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Nimbus (Spring 1997)


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Nimbus (Spring 1997)
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New College Nimbus (Issue 37, Spring 1997)
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New College Alumnae/i Association
New College Alumnae/i Association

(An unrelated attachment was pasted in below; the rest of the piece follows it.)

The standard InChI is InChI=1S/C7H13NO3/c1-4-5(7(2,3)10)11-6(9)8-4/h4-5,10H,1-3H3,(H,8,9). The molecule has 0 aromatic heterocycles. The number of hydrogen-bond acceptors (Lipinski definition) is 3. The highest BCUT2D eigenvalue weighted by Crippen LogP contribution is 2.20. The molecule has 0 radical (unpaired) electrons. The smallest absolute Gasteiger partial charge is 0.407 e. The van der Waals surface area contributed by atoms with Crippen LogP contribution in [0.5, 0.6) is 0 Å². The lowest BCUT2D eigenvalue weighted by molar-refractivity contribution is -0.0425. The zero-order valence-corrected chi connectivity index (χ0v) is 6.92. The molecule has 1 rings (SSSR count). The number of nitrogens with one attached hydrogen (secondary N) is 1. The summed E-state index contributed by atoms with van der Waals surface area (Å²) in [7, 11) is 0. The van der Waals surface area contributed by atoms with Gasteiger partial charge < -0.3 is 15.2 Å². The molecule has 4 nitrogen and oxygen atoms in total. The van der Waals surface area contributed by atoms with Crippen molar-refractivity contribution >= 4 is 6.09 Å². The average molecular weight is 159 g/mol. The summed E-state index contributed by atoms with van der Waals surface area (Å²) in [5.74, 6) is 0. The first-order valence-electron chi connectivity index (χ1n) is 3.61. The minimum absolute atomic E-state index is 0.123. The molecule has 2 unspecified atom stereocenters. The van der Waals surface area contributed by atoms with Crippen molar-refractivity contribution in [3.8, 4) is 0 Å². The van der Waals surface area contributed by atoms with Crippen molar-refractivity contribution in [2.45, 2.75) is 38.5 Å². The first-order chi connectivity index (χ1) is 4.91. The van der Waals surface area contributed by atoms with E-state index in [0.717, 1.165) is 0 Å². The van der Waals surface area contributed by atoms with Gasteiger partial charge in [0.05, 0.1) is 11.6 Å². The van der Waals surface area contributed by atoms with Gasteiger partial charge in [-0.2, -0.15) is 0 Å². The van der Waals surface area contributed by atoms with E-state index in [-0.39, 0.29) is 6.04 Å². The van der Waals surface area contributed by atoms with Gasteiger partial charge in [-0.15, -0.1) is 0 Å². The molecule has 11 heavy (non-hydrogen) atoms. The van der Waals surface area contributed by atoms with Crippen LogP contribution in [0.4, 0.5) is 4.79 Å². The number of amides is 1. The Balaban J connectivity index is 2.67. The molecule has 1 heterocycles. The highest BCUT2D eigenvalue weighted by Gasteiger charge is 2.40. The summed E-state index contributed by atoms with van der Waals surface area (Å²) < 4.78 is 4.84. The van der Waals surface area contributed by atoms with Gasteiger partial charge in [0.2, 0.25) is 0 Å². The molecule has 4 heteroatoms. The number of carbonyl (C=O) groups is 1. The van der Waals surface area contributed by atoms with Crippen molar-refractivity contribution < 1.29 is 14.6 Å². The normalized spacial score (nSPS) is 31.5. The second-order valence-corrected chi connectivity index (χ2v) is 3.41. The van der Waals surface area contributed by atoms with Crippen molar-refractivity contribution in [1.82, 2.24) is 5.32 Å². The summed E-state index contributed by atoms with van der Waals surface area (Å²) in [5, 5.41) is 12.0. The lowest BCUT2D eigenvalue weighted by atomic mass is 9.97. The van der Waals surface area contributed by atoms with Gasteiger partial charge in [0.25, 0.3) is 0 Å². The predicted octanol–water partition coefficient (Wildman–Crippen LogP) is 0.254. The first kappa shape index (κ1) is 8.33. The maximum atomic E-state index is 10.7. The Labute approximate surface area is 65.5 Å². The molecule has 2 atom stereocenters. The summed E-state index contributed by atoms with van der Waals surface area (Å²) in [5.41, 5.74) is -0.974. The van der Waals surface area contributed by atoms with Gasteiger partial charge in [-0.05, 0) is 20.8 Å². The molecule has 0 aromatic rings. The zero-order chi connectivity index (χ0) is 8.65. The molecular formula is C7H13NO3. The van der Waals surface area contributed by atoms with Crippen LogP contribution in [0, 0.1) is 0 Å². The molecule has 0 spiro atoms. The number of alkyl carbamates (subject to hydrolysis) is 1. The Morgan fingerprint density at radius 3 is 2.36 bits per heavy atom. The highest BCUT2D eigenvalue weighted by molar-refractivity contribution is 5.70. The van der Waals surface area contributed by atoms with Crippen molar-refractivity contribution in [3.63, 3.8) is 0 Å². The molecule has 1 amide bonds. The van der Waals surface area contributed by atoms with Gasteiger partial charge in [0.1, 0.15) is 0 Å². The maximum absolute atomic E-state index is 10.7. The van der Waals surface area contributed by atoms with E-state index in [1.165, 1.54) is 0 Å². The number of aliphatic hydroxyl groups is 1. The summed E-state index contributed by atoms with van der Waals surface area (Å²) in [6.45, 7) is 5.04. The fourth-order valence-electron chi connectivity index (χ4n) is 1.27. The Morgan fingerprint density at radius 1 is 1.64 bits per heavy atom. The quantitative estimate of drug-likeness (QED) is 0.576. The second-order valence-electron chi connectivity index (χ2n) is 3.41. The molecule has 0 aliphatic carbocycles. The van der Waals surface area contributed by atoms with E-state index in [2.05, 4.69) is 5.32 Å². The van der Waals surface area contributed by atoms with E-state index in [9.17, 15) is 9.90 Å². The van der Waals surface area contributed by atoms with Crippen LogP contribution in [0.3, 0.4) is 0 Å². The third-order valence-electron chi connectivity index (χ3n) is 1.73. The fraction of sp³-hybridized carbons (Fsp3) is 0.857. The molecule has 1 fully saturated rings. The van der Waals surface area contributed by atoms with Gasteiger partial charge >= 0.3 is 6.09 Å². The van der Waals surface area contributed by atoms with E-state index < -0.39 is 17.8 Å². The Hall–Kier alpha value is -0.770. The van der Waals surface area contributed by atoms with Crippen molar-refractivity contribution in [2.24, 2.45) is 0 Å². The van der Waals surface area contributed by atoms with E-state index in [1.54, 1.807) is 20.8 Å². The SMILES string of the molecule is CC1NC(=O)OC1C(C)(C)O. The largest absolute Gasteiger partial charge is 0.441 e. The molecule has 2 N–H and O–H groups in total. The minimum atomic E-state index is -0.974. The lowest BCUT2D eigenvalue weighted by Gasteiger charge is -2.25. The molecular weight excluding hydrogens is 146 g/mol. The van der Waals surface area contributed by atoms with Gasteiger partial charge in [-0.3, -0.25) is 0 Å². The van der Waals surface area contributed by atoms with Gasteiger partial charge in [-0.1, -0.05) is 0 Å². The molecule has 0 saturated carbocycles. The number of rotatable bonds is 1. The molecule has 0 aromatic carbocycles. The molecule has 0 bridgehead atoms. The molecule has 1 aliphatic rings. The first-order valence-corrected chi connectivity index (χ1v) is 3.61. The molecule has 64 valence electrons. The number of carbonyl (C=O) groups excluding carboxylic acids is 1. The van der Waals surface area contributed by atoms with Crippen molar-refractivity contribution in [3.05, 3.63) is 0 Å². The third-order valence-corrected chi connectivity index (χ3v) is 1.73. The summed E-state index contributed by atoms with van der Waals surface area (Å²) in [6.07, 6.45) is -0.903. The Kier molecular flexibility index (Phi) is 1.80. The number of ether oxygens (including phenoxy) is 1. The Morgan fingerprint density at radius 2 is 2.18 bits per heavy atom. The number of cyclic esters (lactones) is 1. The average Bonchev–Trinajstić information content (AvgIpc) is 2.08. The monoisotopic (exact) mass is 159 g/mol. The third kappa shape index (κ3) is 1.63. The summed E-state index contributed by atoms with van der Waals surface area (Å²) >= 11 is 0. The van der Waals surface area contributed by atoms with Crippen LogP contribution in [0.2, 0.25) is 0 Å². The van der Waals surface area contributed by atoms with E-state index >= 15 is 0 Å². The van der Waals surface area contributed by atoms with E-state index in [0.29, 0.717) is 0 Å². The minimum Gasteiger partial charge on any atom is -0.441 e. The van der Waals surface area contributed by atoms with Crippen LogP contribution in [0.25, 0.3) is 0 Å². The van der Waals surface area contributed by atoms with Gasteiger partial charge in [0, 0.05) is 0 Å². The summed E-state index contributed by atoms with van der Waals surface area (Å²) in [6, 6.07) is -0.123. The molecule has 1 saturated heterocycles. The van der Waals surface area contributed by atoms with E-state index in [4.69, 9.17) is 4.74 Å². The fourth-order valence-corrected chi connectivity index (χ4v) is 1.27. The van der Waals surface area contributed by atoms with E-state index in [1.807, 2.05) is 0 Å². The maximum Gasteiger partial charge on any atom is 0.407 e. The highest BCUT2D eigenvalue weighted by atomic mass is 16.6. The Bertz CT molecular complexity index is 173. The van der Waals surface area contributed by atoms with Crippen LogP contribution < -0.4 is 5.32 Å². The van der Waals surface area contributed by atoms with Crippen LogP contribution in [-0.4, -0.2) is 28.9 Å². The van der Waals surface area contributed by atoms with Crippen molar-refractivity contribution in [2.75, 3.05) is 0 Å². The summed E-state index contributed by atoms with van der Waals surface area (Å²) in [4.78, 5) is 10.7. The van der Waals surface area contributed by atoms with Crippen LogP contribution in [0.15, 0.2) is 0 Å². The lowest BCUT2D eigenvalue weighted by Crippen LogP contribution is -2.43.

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NEW COLLEGE A publication of the New College Alumnae/i Association Soy It's Not Sol After five years as dean and warden, Gordon E. Michalson Jr., returns to teaching By Carol Ann Wilkinson "Life is short, so you ought to do what you like; and the best time for a change in leadership is during a peri od of stability." With these words Mike Michalson announced at the january faculty meeting his decision not to pursue a second five-year term as Dean and Warden of New College ofUSF. In the fall, he will assume his appointment as professor of humani ties full-time The demands of teach ing, research and writing will replace "the combination of numbing banal ity and incredible stress" he says characterizes academic administra tion "I feel an incredible need to focus my attention, and this job does not allow for focus; this job demands that you spread yourself thin across many tasks, many of which have nothing to do with my Ph.D.," Michalson told The Catalyst, a stu dent newspaper. Charles Choi, a Cata lyst reporter, continued, "Last summer, Dean Mike made some prog ress on a current project about Kant and his concept of divine Mike Michelson has been New College's dean and warden since 1992. transcendence. The feedback that he received was encouraging, to say the least: two separate publishers offered him advance contracts for his work." The fact that Michalson completes his term held in uniformly high regard by all constituencies of the college-students, faculty, staff, alumnaefi, Foundation and other Issue 37, Spring 1997 supporters speaks volumes about Michalson's "people" skills as well as his administrative ingenuity. NCAA President Alexis Simendinger, writing to him on behalf of the alumnaefi association said, "We will greatly miss your advocacy. your diplomacy, your adept merger of good manage ment with New College's unique edu cational challenges, and your ever present, always welcome humor. Continued on page 3 Inside this issue Alumnae/i Fellow Ross Borden 28 14 Bones Win Championship 20 BOOKNotes 7 Rita Ciresi CLASS Notes Election Results Faculty talk about teaching Internationalizing NC Letters to the Editor President's Letter Two New Colleges 9 11 6 13 4 25 2 6